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Pain In The Ball of Your Foot? It Could Be Morton’s Neuroma

Plus, the supplements that can ease nerve pain and help restore your mobility

Foot pain is one of the most common musculoskeletal problems, affecting up to 87% of people during their lives. This pain can occur anywhere, but if it’s in the ball of your foot or between your toes, it might be a condition called Morton’s neuroma. That name sounds scary, but it’s not as bad as you think. And, there are plenty of ways to relieve neuroma-related pain.  Here, we break down the top Morton’s neuroma symptoms, plus the best self-care remedies to ease the ache.  

What is Morton’s neuroma? 

Morton’s neuroma is inflammation of one of the nerves between your toes, most commonly, the nerve between your third and fourth toes. As the nerve tissue swells and thickens, it’s more likely to rub against the surrounding tissues, causing a burning sensation when you stand or walk.  

“This burning sensation is often felt more intensely on the underside or ball of the foot,” says Elizabeth Daughtry, DPM, FACFAS, a practicing podiatrist and board-certified podiatric surgeon. “Morton’s neuroma is generally not related to a specific injury, but rather is a result of foot type, shoe choice and activity.”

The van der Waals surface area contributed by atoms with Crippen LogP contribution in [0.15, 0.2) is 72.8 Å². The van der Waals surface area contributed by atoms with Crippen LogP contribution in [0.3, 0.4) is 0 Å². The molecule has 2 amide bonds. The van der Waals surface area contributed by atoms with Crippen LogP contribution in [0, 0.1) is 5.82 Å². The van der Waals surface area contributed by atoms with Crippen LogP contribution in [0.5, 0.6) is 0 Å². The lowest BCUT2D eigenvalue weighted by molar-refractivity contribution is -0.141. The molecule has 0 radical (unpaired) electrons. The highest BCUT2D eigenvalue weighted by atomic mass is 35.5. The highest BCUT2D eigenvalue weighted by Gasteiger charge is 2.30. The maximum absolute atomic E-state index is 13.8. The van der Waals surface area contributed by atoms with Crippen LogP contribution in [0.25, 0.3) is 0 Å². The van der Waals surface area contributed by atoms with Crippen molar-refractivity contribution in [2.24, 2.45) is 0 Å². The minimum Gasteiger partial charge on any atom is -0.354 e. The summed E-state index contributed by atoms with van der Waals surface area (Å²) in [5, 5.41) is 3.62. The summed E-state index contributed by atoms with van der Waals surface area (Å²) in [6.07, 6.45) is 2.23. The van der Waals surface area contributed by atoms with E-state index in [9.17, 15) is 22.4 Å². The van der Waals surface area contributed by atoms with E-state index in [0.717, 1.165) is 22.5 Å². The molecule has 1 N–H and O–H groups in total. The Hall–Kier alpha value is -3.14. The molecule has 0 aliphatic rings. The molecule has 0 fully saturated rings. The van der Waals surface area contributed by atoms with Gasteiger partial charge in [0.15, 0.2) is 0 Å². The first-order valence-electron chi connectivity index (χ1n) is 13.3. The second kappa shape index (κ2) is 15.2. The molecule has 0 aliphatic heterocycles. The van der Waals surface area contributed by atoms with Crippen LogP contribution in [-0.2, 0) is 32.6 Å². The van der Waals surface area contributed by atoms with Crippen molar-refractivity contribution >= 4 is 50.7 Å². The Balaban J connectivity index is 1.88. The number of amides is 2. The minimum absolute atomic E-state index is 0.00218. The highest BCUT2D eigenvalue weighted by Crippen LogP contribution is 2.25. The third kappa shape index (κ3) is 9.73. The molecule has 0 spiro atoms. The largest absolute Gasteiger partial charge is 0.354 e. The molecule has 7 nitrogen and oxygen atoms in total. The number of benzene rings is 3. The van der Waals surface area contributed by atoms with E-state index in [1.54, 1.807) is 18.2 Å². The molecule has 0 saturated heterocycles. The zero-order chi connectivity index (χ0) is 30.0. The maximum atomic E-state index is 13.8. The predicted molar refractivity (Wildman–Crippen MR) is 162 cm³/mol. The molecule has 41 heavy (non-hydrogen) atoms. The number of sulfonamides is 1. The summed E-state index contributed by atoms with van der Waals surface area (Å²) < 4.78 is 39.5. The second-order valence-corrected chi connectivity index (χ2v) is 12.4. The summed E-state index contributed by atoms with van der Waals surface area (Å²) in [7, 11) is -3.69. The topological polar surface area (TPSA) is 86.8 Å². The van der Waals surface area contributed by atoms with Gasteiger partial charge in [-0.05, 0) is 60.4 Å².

Risk factors for Morton’s neuroma

1. Foot type 

Everyone’s feet are shaped differently. Some folks have flat feet while others have narrow feet or high-arches. Certain foot shapes are more susceptible to Morton’s neuroma. For instance, Dr. Daughtry says people with wide feet often have to squeeze into their shoes. This presses the toes together, irritating the joints, soft tissues and surrounding nerves. Over time, this compression causes nerve inflammation, and in some cases, Morton’s neuroma. 

Related: Foot Doctors Share 6 Ways to Ease Toe Cramps & What It Means When the Pain Strikes After Exercise

2. Shoe choice 

Shoes that are narrow, like high heels, for example, squeeze your toe bones together. Dr. Daughtry says this excess pressure can further irritate the nerve if you have a neuroma. Wearing shoes with plenty of toe room often helps. (more on that below). 

3. Activity 

Certain exercises, like running and hiking, place repetitive pressure on the ball of your foot. “This can exacerbate neuroma pain, especially if your shoes lack the proper shock absorption and cushioning needed to protect the ball of the foot,” explains Dr. Daughtry. 

10 signs you may have Morton’s neuroma 

Morton’s neuroma presents several telltale symptoms, including: 

  1. Numbness or tingling in the toes or ball of the foot 
  1. Burning or shooting pain in the toes or ball of the foot 
  1. A feeling of fullness in the toes 
  1. A sensation your toes are asleep 
  1. Feeling like your sock is folded up or like there’s something in your shoe, such as a rock 
  1. The urge to take your shoes off and massage the ball of your foot 
  1. Pain that worsens when wearing shoes 
  1. Toe cramps 
  1. Spreading of the toes near the painful area 
  1. ​​​Decreased walking ability and mobility 

How common is Morton’s neuroma? 

Morton’s neuroma isn’t as well-known as bunions and plantar fasciitis, but it’s quite common. “About 30% of the general population has Morton’s neuroma,” says Sharrona Williams, MD, a practicing orthopedic surgeon at Wilmington Health,  specializing in foot and ankle care. “They are approximately eight times more common in women than men.”